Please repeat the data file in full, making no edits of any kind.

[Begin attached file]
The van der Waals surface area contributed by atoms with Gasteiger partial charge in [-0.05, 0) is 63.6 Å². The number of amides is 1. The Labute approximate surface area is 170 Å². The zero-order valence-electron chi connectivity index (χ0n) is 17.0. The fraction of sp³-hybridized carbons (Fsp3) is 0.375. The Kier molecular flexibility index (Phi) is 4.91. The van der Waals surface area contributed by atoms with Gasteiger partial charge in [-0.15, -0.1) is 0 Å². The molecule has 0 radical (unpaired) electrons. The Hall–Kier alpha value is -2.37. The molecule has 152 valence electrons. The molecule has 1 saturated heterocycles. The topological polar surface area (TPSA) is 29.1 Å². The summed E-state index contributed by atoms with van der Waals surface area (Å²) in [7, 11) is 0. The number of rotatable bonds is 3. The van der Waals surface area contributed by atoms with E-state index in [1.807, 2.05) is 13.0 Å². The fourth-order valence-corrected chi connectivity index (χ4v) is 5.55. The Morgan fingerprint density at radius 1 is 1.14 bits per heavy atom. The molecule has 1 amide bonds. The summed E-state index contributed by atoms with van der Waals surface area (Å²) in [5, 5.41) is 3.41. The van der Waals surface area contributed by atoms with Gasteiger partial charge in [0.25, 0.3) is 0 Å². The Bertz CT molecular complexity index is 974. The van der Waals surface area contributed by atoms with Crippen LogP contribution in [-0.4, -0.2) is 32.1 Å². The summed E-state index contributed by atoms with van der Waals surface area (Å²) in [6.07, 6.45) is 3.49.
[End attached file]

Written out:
The van der Waals surface area contributed by atoms with Gasteiger partial charge in [-0.05, 0) is 63.6 Å². The number of amides is 1. The Labute approximate surface area is 170 Å². The zero-order valence-electron chi connectivity index (χ0n) is 17.0. The fraction of sp³-hybridized carbons (Fsp3) is 0.375. The Kier molecular flexibility index (Phi) is 4.91. The van der Waals surface area contributed by atoms with Gasteiger partial charge in [-0.15, -0.1) is 0 Å². The molecule has 0 radical (unpaired) electrons. The Hall–Kier alpha value is -2.37. The molecule has 152 valence electrons. The molecule has 1 saturated heterocycles. The topological polar surface area (TPSA) is 29.1 Å². The summed E-state index contributed by atoms with van der Waals surface area (Å²) in [7, 11) is 0. The number of rotatable bonds is 3. The van der Waals surface area contributed by atoms with E-state index in [1.807, 2.05) is 13.0 Å². The fourth-order valence-corrected chi connectivity index (χ4v) is 5.55. The Morgan fingerprint density at radius 1 is 1.14 bits per heavy atom. The molecule has 1 amide bonds. The summed E-state index contributed by atoms with van der Waals surface area (Å²) in [5, 5.41) is 3.41. The van der Waals surface area contributed by atoms with Gasteiger partial charge in [0.25, 0.3) is 0 Å². The Bertz CT molecular complexity index is 974. The van der Waals surface area contributed by atoms with Crippen LogP contribution in [-0.4, -0.2) is 32.1 Å². The summed E-state index contributed by atoms with van der Waals surface area (Å²) in [6.07, 6.45) is 3.49.